TrelleborgVibracoustic developing new decoupling solutions

0

TrelleborgVibracoustic has announced that it is developing two new decoupling solutions for rear-wheel, and all-wheel drive vehicles. The first of these is based around a cord-reinforced elastomer coupling, which is claimed to offer advantages in terms of durability and weight in comparison to solutions available in the market.

Its second solution is a tube-in-tube system, which would take the place of a traditional flexible coupling. TrelleborgVibracoustic state that thanks to its compact dimensions, it is ideally suited for hybrid vehicle applications, where installation space is tight due to the presence of the battery.

Decoupling elements in the powertrain, in the form of flexible discs often help isolate torsional vibration occurring at the prop shaft. They also harmonize the torque ramp-up and compensate the axial displacement and cardanic angle. TrelleborgVibracoustic’s elastomer coupling is based around the NRG-disc (New Rubber Generation Disc). With specific cord packages for drive and overrun direction, the use of different cord types, optimized winding processes and rubber compounds, any desired springrate can be set in combination with special bushings to ensure axial force compensation. At 3°, the maximum cardanic angle is particularly high and therefore allows its application even in demanding installation situations. The coupling can be flexibly designed in terms of isolation and stiffness according to the customer’s requirements without a change of geometrical dimensions. The disc can also withstand the highest torsional torques and is significantly more durable than current series-produced solutions thanks to its specially developed components.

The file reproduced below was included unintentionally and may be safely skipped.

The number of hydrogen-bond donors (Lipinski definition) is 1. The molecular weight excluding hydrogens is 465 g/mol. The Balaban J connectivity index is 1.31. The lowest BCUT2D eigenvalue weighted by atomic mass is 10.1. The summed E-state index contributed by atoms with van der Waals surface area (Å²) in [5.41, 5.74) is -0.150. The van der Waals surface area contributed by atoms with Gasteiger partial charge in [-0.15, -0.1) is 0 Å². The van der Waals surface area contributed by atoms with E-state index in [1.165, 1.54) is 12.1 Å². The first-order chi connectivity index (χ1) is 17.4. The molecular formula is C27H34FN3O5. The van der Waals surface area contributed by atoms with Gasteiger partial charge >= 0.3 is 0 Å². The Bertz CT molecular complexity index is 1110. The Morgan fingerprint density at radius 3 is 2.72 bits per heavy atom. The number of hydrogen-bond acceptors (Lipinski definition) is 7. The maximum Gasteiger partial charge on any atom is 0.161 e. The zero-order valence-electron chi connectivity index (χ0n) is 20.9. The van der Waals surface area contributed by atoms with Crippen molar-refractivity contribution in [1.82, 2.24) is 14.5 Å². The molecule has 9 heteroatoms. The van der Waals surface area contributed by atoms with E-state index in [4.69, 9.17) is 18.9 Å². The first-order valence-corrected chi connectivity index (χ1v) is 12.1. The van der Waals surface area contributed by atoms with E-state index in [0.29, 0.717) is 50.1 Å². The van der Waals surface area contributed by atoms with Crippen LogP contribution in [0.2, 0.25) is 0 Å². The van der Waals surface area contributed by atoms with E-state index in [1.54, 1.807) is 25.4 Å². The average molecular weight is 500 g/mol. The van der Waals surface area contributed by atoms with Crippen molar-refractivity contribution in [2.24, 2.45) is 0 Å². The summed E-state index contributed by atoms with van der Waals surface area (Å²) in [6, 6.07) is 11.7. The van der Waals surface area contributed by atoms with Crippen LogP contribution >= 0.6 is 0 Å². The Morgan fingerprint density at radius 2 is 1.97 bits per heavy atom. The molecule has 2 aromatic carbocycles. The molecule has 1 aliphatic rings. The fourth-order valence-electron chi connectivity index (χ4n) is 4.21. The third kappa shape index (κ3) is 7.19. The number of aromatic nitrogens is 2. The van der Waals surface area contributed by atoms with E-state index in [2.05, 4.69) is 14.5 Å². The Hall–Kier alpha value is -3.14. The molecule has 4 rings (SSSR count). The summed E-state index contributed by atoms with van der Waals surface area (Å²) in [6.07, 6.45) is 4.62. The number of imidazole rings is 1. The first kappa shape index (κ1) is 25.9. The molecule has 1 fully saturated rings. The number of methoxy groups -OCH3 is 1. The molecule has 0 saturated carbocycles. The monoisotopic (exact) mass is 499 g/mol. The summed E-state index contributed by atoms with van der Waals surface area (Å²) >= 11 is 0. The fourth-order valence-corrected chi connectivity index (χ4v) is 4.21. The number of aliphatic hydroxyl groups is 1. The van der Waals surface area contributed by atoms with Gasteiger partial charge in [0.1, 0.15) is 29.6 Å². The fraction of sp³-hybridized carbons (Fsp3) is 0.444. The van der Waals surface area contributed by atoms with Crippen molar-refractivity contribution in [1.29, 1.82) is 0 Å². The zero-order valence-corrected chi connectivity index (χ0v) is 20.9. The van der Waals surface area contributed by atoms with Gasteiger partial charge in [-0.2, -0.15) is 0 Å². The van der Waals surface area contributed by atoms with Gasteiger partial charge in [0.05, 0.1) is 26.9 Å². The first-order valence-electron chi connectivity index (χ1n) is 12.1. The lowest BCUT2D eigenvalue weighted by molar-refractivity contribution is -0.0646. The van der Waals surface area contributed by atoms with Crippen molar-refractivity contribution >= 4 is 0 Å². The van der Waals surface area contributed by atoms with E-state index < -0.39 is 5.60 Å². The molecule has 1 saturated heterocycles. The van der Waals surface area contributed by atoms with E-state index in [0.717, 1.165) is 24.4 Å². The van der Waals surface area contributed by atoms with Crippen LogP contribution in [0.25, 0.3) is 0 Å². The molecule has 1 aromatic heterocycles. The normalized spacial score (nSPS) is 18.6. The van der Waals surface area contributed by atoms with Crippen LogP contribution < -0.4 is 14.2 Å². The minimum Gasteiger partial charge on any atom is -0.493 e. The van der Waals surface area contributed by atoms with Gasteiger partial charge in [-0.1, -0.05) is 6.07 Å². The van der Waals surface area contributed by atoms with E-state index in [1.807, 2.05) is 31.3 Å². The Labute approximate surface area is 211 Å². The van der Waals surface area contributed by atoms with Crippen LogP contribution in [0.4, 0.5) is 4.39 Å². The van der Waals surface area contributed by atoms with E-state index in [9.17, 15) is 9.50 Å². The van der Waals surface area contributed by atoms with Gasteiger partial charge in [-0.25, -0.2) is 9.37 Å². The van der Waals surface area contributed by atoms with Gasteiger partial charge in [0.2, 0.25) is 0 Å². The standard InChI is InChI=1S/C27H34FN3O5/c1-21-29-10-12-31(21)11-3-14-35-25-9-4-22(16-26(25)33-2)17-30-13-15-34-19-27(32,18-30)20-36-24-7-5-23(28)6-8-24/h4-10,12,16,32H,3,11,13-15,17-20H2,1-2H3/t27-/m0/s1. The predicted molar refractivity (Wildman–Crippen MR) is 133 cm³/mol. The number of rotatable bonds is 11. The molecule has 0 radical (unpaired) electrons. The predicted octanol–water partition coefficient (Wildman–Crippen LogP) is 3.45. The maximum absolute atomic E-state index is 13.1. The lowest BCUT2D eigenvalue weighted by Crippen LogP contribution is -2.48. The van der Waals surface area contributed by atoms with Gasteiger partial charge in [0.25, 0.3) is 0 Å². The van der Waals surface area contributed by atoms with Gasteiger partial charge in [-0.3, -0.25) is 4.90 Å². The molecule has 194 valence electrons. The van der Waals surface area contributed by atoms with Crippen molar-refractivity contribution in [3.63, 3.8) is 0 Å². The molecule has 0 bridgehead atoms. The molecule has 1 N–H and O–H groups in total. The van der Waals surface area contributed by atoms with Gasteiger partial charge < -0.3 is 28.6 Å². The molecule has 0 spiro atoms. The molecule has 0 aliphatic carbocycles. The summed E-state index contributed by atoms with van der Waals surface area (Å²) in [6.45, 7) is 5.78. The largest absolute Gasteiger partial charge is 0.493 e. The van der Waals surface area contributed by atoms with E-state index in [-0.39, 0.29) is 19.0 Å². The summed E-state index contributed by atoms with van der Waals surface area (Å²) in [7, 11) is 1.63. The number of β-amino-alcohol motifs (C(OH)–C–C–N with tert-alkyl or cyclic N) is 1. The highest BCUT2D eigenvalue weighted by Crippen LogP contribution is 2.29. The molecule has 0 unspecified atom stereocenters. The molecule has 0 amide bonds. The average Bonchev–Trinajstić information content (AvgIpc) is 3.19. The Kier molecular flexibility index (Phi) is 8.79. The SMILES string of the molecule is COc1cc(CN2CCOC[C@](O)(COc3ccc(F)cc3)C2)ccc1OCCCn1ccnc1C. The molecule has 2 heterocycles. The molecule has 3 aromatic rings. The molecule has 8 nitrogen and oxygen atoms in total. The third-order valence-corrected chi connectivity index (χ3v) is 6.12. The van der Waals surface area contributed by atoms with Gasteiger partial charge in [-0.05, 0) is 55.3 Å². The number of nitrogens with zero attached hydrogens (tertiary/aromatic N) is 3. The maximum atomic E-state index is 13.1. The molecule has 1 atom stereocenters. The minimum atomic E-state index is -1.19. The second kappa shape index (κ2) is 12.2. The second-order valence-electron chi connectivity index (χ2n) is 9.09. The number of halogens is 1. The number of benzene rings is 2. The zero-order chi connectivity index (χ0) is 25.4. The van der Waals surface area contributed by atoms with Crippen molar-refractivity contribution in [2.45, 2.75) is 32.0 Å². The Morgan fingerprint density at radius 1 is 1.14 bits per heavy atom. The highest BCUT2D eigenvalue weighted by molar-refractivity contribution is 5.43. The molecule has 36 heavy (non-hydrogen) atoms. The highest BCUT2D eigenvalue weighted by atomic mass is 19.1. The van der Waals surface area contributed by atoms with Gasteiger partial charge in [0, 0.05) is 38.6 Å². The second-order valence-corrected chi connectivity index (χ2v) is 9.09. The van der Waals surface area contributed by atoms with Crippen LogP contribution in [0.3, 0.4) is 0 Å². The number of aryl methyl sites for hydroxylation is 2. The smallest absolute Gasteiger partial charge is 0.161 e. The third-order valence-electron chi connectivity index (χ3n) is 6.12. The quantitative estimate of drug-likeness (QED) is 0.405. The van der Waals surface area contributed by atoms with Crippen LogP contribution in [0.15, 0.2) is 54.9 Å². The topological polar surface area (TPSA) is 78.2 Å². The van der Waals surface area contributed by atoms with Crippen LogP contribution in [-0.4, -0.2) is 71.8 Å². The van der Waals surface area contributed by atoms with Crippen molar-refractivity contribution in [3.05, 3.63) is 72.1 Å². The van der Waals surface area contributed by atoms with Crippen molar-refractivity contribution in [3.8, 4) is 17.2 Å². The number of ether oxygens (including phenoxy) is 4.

With its tube-in-tube system, TrelleborgVibracoustic states it has succeeded in incorporating the functionality of a flexible coupling into a prop shaft with virtually no additional packaging requirements. Other benefits to this system include the ability to use the tube-in-tube unit as a crash element, thanks to its ability to absorb energy in a ‘well-defined manner’ in the event of an accident.

Share.

About Author

mm

Graham Heeps is a regular contributor, and knows the dynamics industry well, having previously edited the title. Graham also writes regularly on automotive and motorsport subjects for other magazines from Vehicle Dynamics International’s publisher, UKi Media & Events (as well as editing Tire Technology International), and contributes to a range of online and print publications in the UK, USA and Canada.

Comments are closed.